Tuesday November 14th… Dear Diary. Large quantities of both climatic and environmental news come out daily, especially this decade. From time to time I have been highlighting some of the most relevant news pertaining to this web site. Today I am launching a “news corner,” in which I will arbitrarily pick out the biggest news item of the day on my Heat and Cold Diary series. Here is today’s news item:
News Corner: On the 25th anniversary of a major report the Union of Concerted Scientists, of which I am a member, has come out with another ominous message:
The main takeaway here is that humanity has been given a strong, second notice to get its house in order for its future. Of course as far as the climate goes, that means transitioning to all green energy ASAP.
I did see one item this morning indicating yet more proof of a warming climate. Dallas Fort Worth is now tacking on days to the longest period between freezes in their recorded history. They probably won’t see a freeze through the end of November as indicated by Victor Murphy. DFW had a record earliest last freeze on 1/8/17:
As stated yesterday, I’m not that impressed with any potential for record warmth across the U.S. through the end of this week. As far as that next cold wave in the East late this week goes, models are having a difficult time resolving wave dynamic issues. The GFS continues to be much more bullish with the closed low in New England and associated cold air. Today’s European model forecasts the thing to form north of Maine.
The European model also forecasts a system to break into the ridge in the West, which would not lock in any cold air in the East. I’ll report on which model does the best with the upcoming weather pattern.
I’ll add more to this post as items cross my radar.
The Climate Guy
Monday November 13th… Dear Diary. Both some early week near record warmth and late week chill in the Midwest and Northeast are still on tap. Now it is looking like a Southwest ridge, or heat dome, will persist well into next week producing some records in the West and aiding to lock in a cold pattern in the East. Here is what I am seeing from the latest GFS model valid for Sunday morning:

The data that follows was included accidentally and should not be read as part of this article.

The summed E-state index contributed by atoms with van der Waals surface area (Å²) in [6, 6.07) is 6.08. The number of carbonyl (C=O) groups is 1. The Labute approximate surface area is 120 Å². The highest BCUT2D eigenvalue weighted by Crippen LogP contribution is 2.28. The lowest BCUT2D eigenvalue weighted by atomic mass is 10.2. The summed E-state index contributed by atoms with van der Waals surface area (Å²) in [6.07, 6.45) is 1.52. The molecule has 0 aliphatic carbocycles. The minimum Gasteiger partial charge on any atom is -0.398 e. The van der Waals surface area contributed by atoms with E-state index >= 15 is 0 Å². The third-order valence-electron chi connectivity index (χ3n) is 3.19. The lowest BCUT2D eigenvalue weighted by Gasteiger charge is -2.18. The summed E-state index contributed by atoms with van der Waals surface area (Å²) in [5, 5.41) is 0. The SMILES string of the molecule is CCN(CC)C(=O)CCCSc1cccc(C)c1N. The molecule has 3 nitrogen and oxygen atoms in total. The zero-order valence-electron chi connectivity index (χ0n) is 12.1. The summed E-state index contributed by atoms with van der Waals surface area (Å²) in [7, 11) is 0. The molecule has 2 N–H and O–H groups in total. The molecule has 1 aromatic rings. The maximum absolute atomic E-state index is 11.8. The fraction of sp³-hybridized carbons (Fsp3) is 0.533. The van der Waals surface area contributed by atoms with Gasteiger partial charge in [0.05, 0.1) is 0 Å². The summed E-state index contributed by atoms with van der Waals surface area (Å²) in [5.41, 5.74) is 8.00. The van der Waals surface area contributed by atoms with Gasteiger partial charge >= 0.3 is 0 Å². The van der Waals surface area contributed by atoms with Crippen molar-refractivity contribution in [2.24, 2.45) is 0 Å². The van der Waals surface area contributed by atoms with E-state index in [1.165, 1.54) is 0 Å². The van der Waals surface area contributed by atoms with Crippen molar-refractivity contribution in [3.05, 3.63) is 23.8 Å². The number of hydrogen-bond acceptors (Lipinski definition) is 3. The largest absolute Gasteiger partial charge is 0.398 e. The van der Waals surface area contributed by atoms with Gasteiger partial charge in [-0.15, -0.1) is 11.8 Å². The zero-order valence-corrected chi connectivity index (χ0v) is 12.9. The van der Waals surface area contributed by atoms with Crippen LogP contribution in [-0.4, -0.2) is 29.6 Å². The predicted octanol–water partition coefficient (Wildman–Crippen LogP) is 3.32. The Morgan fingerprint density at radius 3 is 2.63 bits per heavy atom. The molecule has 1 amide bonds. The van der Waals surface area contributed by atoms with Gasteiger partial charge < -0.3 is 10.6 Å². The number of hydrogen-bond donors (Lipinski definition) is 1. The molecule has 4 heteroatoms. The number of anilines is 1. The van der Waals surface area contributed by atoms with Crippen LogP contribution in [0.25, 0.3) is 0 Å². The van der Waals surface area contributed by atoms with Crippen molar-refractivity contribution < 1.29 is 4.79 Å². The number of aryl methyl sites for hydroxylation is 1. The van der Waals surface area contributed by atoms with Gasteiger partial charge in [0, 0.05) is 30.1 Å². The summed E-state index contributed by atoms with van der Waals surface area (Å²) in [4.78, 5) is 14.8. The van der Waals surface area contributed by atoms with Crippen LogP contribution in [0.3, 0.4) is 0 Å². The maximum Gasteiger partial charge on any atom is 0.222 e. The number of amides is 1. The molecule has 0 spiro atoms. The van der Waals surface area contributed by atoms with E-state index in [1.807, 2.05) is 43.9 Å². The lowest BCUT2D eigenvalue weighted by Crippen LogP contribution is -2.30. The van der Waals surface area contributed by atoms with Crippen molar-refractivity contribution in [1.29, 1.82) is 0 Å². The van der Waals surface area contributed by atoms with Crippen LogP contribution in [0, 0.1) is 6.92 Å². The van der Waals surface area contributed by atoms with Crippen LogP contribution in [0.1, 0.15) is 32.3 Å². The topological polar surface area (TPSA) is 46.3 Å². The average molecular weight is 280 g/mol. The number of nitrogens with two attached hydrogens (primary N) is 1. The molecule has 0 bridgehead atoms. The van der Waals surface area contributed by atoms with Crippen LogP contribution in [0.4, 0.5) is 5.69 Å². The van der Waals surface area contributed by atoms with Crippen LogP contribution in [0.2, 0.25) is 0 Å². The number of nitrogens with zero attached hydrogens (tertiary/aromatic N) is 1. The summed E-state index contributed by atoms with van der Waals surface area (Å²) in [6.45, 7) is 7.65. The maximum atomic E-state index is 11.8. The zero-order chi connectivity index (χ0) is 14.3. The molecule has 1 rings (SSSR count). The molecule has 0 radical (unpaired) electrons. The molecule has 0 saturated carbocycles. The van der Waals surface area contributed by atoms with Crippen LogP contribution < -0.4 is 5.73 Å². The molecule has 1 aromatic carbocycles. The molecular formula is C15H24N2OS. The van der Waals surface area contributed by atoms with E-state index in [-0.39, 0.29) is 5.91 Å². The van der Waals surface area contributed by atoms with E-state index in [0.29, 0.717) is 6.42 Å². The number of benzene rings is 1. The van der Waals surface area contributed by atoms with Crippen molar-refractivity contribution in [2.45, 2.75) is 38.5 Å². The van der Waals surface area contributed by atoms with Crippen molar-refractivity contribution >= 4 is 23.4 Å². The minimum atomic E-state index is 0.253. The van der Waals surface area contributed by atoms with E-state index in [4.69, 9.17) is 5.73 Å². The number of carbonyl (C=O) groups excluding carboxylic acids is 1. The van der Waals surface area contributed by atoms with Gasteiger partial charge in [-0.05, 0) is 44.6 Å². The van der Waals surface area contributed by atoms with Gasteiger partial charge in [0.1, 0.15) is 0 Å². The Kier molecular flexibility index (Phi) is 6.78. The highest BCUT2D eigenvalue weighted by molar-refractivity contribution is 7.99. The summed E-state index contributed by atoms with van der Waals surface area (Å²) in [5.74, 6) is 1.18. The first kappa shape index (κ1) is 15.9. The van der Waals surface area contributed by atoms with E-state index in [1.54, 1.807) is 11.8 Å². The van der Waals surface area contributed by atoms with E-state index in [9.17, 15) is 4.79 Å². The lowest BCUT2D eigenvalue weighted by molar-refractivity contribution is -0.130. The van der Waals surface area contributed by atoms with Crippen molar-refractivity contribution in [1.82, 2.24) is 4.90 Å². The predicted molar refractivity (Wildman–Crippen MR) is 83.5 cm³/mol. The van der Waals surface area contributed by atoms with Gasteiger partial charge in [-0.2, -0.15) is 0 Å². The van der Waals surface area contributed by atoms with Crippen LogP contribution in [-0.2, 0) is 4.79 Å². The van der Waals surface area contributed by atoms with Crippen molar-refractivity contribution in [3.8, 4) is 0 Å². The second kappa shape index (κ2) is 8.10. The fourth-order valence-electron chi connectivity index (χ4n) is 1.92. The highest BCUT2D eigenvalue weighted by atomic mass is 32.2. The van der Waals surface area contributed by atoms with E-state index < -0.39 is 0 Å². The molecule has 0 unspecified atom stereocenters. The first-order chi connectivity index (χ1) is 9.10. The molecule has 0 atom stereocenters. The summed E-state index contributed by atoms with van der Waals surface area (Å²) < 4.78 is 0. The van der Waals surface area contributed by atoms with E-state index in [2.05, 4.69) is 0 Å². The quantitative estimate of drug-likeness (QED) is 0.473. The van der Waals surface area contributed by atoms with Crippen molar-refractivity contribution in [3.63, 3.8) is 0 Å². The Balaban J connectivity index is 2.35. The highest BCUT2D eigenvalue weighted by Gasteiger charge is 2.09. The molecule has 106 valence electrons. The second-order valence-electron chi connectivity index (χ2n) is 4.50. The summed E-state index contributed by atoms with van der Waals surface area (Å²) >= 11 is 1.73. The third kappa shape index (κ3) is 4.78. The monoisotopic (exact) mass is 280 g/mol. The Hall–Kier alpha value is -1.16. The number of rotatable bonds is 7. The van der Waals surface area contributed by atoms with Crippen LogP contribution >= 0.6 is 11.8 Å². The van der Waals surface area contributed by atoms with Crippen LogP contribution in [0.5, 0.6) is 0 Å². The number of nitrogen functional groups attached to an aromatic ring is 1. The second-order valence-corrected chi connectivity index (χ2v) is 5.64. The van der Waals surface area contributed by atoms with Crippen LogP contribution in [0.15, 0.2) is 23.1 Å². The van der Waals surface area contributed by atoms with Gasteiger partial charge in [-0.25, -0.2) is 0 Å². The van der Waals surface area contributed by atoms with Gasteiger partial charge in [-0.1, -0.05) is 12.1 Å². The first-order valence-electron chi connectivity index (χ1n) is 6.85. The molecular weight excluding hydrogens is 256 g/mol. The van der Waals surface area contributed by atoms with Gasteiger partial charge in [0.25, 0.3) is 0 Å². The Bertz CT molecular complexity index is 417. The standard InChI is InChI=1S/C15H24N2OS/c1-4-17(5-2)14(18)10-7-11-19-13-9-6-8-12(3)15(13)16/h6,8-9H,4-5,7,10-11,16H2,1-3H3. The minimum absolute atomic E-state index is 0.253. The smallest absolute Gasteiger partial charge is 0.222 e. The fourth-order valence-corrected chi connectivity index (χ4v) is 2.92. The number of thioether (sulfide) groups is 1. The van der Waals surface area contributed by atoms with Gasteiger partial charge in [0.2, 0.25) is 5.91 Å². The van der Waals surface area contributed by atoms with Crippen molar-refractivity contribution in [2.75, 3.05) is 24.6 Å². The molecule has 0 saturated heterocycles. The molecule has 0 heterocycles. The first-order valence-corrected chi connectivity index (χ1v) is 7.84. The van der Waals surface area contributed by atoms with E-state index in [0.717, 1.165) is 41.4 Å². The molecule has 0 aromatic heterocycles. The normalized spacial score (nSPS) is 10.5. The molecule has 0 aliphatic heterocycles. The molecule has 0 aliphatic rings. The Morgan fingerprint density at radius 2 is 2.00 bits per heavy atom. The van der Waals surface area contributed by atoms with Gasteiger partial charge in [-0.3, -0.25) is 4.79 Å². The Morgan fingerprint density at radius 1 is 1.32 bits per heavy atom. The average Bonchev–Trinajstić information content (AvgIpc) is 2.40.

Note that the western ridge is linking up with the positive anomaly north of Hudson Bay. Such a pattern usually holds any cold anomaly over the East trapped in place. The evolution of this pattern will be fascinating as we move towards the Thanksgiving holiday. While cold, we may not necessarily see a snowstorm in the Northeast, but this is something else to keep in mind.
In the meantime tomorrow I do see some potential for daily record highs in the Southwest since Tucson and Phoenix will be close to 90F:
Tisk tisk. I was appalled at seeing news this morning indicating that the rate of atmospheric carbon levels have gone up this year after stabilizing from 2014-2016. For More on that see this new article:
I’ll add to this post if relevant information crosses my radar.
The Climate Guy
Sunday November 12th… Dear Diary. It’s been an impressive, very cold weekend across the Midwest and Northeast with numerous record lows either tied or set. For example, I was surprised to learn that a daily record low had not been at least tied during the month of November at Chicago (O’Hare) since 1991 until now (18F on the tenth tied with 1986). Global warming has definitely skewed the stats towards more record highs, but the synoptic pattern this weekend did add a significant number of record lows to tallies. I’ll be reporting just how many in a few days.
From Zack Labe and Daniel Swain of Weather West: This chart indicates that in the broad scheme of things, the cold air that affected the U.S. pales in comparison to the warmth across the rest of the globe:
There will be another record cold pattern again in the Midwest and Northeast by next weekend. In the meantime we will see significant moderation in temperatures for the bulk of the nation this week. This next warm episode may add to record warm tallies, but not significantly. I did notice that at Phoenix the model forecast of 89F tomorrow comes close to the old daily record high of 91 set in 1999:
By the way, a great, accurate site to quickly look up record temperatures is Threadex:
The 500 mb pattern across the continental U.S. does look warm as noted by the red colors through mid-week except in the Pacific Northwest:
Once we see above average heights build over Greenland (part of the negative phase of the Arctic oscillation) watch out! Another cold, closed low will move over New England probably a week from today:
I’ll add more relevant information to this post if it crosses my radar.
The Climate Guy